Nov 25

This time Richard Pryor really has his pants fullClick for larger image

Lord Cholmondeley Comments: Step aside Lois Lane. There’s a new heartthrob in Superman’s life.

Published 1983

Actually, that cover IS a classical work of art!I would touch it without protective gloves.I've seen worse. Far, far, worse.Interesting, but I would still read it in public.Middlng: Neither awful nor awfully goodWould not like to be seen reading that!Awful... just awful...That belongs in a gold-lame picture frame!Gah... my eyes are burning! Feels so good!Good Show Sir! (Average: 5.33 out of 10)

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17 Responses to “Superman III”

  1. THX 1139 Says:

    “Just drop me – I’ll never recover from The Toy!”

  2. Bruce A Munro Says:

    “Really has his hands full?” You mean, unlike when he was dealing with three murderous Kryptonians? To be fair, Superman does face an enemy more terrible than General Zod in this movie: a really awful script. This movie almost killed the franchise, before Superman IV came along and brutally beat it to death with a chunk of kryptonite ore.

    The cover is … boring. It portrays Superman flying while carrying an overacting Richard Pryor, and is basically showing something from the movie, but really Superman playing taxi service isn’t very exciting. A bit wordy, and apparently nobody involved in the cover design had actually read Kotzwhistle’s novelization of E.T., let alone the “sequel”, otherwise they wouldn’t have taken the risk of reminding people what the author had done.

  3. A.R.Yngve Says:

    Someone described SUPERMAN III as a Richard Pryor movie that just happens to have Superman in it. It even skims past a spectacular scene with Superman twisting a tornado upside down, just to give Pryor more time to DESCRIBE it.

    (Although I must admit Pryor is really funny in this movie, but what did you expect?)

  4. Francis Boyle Says:

    Kotzwinkle (noun): A Yiddish insult meaning that guy who did the ET novelization.

  5. fred Says:

    The artist had Christopher Walken in the room with him saying “More wrinkles!” every 20 seconds.

  6. Bibliomancer Says:

    Now that I see that this book is NOT FOR SALE I want a copy very badly.

  7. JuanPaul Says:

    I agree wit A.R.Yngve on Richard Prior in this. It’s actually worth watching as a Richard Prior comedy. Also, it has Robert Vaughn in it as the bad guy!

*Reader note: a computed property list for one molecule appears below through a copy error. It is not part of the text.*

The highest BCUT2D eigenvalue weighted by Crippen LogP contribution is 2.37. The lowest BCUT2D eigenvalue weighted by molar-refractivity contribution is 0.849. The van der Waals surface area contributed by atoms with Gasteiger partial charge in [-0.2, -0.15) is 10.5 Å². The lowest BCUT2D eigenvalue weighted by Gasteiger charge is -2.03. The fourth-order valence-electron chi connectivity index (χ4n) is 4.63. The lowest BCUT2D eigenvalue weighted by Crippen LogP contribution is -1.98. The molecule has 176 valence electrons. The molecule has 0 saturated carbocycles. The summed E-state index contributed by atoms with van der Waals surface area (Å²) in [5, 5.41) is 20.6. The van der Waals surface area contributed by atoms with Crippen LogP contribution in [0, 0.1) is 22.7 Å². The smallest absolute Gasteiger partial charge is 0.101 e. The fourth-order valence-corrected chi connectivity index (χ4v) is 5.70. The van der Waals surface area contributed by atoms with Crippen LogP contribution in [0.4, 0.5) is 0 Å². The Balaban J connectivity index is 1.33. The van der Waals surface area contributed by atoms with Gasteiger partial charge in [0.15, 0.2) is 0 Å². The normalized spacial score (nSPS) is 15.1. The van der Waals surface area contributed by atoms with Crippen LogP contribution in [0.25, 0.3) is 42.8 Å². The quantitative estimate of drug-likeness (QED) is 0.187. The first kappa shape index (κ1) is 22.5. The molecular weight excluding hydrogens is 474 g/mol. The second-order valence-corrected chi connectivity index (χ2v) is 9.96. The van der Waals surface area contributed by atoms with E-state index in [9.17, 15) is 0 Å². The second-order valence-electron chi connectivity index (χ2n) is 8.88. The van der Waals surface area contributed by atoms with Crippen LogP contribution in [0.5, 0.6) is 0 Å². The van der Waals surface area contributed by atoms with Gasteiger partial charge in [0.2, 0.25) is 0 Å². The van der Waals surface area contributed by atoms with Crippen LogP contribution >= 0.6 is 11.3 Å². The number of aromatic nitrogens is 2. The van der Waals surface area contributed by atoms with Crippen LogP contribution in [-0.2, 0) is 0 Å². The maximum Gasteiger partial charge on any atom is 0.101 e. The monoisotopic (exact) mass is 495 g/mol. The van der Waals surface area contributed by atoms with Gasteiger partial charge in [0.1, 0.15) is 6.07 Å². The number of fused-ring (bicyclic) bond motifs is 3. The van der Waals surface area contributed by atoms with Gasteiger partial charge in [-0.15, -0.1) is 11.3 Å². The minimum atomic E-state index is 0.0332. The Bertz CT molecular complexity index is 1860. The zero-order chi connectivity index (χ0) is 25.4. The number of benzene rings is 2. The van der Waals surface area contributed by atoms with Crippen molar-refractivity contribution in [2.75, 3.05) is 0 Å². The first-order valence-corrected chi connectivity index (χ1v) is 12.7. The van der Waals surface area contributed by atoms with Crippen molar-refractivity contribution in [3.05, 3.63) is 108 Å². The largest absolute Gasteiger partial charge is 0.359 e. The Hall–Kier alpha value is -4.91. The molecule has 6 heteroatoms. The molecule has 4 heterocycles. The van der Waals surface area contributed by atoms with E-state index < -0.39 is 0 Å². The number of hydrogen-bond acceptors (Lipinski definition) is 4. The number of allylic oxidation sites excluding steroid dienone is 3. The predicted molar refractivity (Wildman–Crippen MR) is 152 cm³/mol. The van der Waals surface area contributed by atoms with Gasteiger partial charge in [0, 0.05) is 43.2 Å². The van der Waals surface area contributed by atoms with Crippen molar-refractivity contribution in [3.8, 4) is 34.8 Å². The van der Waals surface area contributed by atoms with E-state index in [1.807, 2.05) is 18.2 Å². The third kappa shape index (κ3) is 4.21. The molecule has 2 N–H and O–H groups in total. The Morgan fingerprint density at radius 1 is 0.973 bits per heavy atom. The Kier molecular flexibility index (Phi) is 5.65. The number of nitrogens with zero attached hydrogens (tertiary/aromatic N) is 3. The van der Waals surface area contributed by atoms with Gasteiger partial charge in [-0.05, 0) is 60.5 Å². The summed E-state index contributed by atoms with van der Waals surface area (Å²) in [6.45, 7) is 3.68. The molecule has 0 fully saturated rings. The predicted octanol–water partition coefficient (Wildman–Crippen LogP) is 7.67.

8. Shocklines Says:

    The best part is undoubtedly the quote marks around the tagline. It’s as if it’s a) meant to be something Richard Pryor is saying and b) the subtle way the cover designer was saying “Don’t blame me for this tagline — someone else made me say it.”

  9. Bruce A Munro Says:

    @Francis Boyle: I was just messin’ with the name. IIRC, he also wrote a rather strange fantasy entitled “Dr. Rat” in which a lab rat sides with humanity in an animals-vs-humans war. [1]

    [1] We humans win when we kill the unicorn.

  10. A.R.Yngve Says:

    Superman must be a rather frustrating character to write a novel around.
    “And so, after the greatest crisis of his life, Superman remained exactly the same as before.”

  11. Bruce A Munro Says:

    @A.R. Yngve: that’s comic book superheroes in general isn’t it?

  12. A.R.Yngve Says:

    @Bruce A Munro: Yes. Pretty much.

    (The Superman version of HAMLET: Super-Hamlet reverses all tragic events by spinning the Earth into a time-warp, and imprisons his father’s brother in the Phantom Zone. Then he goes back to exactly the way he was before his father’s ghost appeared, without any traumas or brooding.)

  13. Tat Wood Says:

    I’m with Bruce and ARY: novelisations of hit films were an admission of defeat if your career wasn’t going so well but carried the stigma of being blamed for the film’s lack of logic or rounded characters. Alan Dean Foster more or less survived the process but even he’d have trouble with this screenplay: how do you convey Dick Lester’s meticulous slapstick and sly casting in prose?

    This cover’s pretty much the film poster and has the problem of Christopher Reeve’s nether portions vanishing. Unless his left leg is significantly longer than the rest of him, there’s no way this pose works.

    (Maybe they were trying to offload some unsold Stretch Armstrong dolls by slapping capes on them).

  14. B. Chiclitz Says:

    The problem is that they left out the part where Superman sets RP on fire* by accidentally turning his heat vision on him, out of frustration with having so little to to do with the film.

    *No sacrilege intended. Pryor really was a great comic. RIP.

  15. THX 1139 Says:

    If you saw this movie as a kid, the bit at the end where the supercomputer goes nuts and turns Scottish jazz singer Annie Ross into a robot will forever be imprinted in your memory as “WTF were they thinking?!”-level scary.

  16. Bruce A Munro Says:

    @THX 1139: it was certainly something, wasn’t it? In retrospect it made me think of Borg assimilation, but faster and more, hm, industrial. Cybermen, too.

    Richard Pryor was funny, if not particularly convincing as a scientific genius (perhaps a Papa Schimmelhorn type savant?), but the parts of the movie with Superman in them didn’t seem quite sure if they wanted to be a comedy or not, and it got a bit cringey at times.

    Bah! Enough movie analysis – we’re here for the covers.

  17. GSS ex-noob Says:

    I think this is ineligible due to the rigorous GSS rules.

    Also it’s just the movie poster art.

    Also the movie was terrible, so the thought of what Kotzwinkle must have done to the already-bad writing is horrifying.

    Other than Supes’ leg disappearing, the art isn’t bad — it’s recognizably the people it’s supposed to be.

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